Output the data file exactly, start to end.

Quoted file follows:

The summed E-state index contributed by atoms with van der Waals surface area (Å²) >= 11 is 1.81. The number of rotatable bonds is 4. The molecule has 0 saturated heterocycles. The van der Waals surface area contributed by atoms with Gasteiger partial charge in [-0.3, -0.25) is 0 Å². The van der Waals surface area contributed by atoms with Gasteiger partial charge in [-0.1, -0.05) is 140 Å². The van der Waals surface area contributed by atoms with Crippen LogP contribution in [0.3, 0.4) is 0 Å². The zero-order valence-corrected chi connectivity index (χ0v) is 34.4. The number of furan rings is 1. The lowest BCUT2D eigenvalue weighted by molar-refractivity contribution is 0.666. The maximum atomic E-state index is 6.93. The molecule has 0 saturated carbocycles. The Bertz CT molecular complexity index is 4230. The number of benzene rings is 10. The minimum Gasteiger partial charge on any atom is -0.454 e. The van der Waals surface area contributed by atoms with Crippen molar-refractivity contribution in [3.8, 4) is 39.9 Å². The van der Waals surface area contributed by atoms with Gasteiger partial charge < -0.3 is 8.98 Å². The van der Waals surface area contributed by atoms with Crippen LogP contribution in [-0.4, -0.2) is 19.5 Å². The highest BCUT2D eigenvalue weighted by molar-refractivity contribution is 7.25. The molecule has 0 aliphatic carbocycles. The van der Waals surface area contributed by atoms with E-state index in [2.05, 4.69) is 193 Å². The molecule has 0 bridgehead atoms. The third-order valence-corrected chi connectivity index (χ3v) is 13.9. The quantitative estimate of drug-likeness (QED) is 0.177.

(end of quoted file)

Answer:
The summed E-state index contributed by atoms with van der Waals surface area (Å²) >= 11 is 1.81. The number of rotatable bonds is 4. The molecule has 0 saturated heterocycles. The van der Waals surface area contributed by atoms with Gasteiger partial charge in [-0.3, -0.25) is 0 Å². The van der Waals surface area contributed by atoms with Gasteiger partial charge in [-0.1, -0.05) is 140 Å². The van der Waals surface area contributed by atoms with Crippen LogP contribution in [0.3, 0.4) is 0 Å². The zero-order valence-corrected chi connectivity index (χ0v) is 34.4. The number of furan rings is 1. The lowest BCUT2D eigenvalue weighted by molar-refractivity contribution is 0.666. The maximum atomic E-state index is 6.93. The molecule has 0 saturated carbocycles. The Bertz CT molecular complexity index is 4230. The number of benzene rings is 10. The minimum Gasteiger partial charge on any atom is -0.454 e. The van der Waals surface area contributed by atoms with Crippen molar-refractivity contribution in [3.8, 4) is 39.9 Å². The van der Waals surface area contributed by atoms with Gasteiger partial charge < -0.3 is 8.98 Å². The van der Waals surface area contributed by atoms with Crippen LogP contribution in [-0.4, -0.2) is 19.5 Å². The highest BCUT2D eigenvalue weighted by molar-refractivity contribution is 7.25. The molecule has 0 aliphatic carbocycles. The van der Waals surface area contributed by atoms with E-state index in [2.05, 4.69) is 193 Å². The molecule has 0 bridgehead atoms. The third-order valence-corrected chi connectivity index (χ3v) is 13.9. The quantitative estimate of drug-likeness (QED) is 0.177.